September 28, 2016

What’s new with Emissions Regulations for Heavy Duty Trucks?

As the world acknowledges the urgency of reducing total global greenhouse gas (GHG) emissions, governments and regulatory agencies are moving toward the adoption of programs, polices and rules to achieve required reductions. Emissions from transportation sources have been identified as the second largest source of emissions in North America. Heavy duty trucks are known to make up a large percentage of emissions from this sector and as a response to managing this issue, the US Environmental Protection Agency (EPA) and the National Highway Traffic Safety Administration (NHTSA) have released the second of two comprehensive regulations to govern the emissions from medium and heavy duty vehicles in the United States.

Better known as the Phase 2 GHG and Fuel Efficiency Regulation, the new rule is designed to provide more stringent standards than were established in the Phase 1 Rules (2014-2018) to increase fuel efficiency and GHG emissions from medium and heavy-duty vehicles and trailers. The rule sets performance based standards for meeting emissions and fuel efficiency requirements that allow multiple technology approaches [1] for vehicles from heavy duty pick-up trucks, delivery trucks, refuse vehicles all the way to heavy duty tractor trailers. The rule was developed over 2 years of industry and stakeholder consultations and finalized in August of 2016.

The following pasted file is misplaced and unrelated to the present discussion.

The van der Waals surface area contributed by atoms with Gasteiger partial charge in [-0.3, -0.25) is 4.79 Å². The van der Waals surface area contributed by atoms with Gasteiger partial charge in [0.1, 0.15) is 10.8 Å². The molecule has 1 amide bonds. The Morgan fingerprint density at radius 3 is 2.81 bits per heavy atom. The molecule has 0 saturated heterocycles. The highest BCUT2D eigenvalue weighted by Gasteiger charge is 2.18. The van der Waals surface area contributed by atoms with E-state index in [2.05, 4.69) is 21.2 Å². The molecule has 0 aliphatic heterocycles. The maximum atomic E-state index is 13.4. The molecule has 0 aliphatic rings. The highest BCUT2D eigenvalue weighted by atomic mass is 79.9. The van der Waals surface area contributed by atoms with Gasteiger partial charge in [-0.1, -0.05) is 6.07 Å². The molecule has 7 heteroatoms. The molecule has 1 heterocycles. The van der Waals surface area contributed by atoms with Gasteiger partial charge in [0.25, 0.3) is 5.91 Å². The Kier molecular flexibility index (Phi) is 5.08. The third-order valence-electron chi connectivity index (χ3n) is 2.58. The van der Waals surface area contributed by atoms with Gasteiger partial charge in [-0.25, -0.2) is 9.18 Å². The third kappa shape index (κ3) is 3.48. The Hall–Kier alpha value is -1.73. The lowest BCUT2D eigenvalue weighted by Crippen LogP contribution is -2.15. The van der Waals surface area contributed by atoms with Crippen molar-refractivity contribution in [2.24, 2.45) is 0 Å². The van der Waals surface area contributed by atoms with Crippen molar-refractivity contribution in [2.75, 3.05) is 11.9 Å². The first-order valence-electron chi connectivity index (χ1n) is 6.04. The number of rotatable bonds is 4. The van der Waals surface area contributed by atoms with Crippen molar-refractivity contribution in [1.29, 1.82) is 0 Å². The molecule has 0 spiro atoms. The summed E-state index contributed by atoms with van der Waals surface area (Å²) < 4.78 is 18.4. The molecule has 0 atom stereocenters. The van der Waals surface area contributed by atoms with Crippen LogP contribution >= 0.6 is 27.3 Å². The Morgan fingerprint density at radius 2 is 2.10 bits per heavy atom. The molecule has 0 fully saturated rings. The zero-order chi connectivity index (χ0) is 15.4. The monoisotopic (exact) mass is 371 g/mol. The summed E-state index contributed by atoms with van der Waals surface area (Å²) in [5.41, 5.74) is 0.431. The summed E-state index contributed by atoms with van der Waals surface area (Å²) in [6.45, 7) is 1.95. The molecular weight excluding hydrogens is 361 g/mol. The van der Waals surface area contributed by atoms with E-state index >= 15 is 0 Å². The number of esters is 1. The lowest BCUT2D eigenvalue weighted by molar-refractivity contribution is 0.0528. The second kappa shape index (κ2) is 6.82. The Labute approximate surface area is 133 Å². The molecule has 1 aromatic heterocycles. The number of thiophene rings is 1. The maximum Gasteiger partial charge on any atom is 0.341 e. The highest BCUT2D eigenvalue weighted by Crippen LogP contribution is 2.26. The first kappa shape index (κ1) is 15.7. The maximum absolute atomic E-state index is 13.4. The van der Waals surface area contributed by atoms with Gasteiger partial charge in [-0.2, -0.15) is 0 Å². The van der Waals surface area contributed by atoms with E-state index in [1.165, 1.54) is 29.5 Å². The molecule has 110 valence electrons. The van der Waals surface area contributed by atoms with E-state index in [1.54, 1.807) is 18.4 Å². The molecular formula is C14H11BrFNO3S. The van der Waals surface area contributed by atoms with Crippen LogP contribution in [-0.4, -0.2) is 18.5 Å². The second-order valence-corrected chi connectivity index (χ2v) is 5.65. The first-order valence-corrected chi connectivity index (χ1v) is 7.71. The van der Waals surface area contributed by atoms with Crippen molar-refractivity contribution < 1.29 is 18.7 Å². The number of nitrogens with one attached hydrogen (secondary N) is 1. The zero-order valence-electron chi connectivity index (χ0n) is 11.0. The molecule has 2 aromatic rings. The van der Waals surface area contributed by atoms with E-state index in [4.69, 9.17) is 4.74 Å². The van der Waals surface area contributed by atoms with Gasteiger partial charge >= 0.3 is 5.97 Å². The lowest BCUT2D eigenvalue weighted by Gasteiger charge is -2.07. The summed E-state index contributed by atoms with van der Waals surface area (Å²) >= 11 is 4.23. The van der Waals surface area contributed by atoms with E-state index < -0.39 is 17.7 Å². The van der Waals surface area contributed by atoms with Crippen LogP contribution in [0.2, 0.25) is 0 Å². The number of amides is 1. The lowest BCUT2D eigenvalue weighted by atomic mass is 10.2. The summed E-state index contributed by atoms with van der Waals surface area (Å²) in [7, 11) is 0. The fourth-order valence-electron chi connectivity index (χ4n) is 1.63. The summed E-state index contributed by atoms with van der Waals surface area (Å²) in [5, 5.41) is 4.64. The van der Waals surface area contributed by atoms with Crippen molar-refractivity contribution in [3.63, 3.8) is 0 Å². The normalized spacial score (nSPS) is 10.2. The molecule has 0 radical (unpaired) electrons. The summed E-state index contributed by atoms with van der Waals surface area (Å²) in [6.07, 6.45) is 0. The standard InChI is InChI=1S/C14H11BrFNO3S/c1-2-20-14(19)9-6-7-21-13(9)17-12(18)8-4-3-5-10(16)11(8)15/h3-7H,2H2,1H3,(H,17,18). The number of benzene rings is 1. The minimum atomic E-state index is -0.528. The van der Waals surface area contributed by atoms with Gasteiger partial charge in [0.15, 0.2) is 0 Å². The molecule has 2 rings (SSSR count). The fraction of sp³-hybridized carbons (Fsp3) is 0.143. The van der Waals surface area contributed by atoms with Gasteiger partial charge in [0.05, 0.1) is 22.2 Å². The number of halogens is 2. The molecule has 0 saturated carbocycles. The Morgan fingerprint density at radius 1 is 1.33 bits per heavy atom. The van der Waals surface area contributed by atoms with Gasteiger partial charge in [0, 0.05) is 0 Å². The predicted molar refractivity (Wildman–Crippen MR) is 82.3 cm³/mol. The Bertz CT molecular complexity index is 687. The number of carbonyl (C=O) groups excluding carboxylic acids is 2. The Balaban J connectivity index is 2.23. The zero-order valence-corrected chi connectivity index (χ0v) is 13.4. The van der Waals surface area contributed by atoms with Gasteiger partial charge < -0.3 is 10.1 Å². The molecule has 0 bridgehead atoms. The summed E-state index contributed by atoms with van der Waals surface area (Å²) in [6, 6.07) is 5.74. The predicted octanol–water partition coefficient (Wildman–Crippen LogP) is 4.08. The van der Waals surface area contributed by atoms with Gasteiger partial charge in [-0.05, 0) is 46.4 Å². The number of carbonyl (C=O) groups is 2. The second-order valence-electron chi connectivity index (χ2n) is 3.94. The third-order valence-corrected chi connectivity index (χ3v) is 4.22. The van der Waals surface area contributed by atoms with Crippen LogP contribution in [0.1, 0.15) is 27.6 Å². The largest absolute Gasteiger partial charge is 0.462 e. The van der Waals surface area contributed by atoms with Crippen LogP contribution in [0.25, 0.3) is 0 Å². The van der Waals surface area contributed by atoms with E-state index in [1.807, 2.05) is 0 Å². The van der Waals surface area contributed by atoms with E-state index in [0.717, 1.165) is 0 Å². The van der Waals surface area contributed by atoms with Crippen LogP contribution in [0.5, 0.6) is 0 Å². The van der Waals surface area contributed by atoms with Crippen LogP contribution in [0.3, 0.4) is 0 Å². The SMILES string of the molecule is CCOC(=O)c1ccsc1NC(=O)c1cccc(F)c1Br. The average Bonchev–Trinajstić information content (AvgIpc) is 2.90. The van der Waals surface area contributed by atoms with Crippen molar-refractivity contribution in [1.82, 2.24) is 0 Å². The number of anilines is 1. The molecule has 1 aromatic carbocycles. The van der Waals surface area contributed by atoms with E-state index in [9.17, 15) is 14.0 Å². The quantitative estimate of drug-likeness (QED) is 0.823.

What does this mean for fleets?

The new Phase 2 rule applies to trailers in 2018 and engines and vehicles and trailers for model years 2021-2027. According to the EPA, the new rules will require vehicles in the medium and heavy duty classes to reduce GHG emissions in the range of 20-30% or approximately by 1.1 billion tonnes of carbon dioxide, result in $170 billion in fuel cost savings and reduce oil consumption by 2 billion barrels [2]. The effort is estimated to cost between $19 and $31 billion dollars over the regulatory period ending in 2027.

What does this mean for OEMs?

To meet these standards diesel OEMs will have to invest in aerodynamics, and new technologies such as waste heat recovery systems, turbo compounding, improvements to exhaust gas recirculation, combustion and fuel injection systems [3]. It is expected that these management strategies will add some additional costs to diesel vehicles. For heavy duty tractors the additional costs are estimated at between $10,000 and $13,700 [4].

What does this mean for Westport Fuel Systems?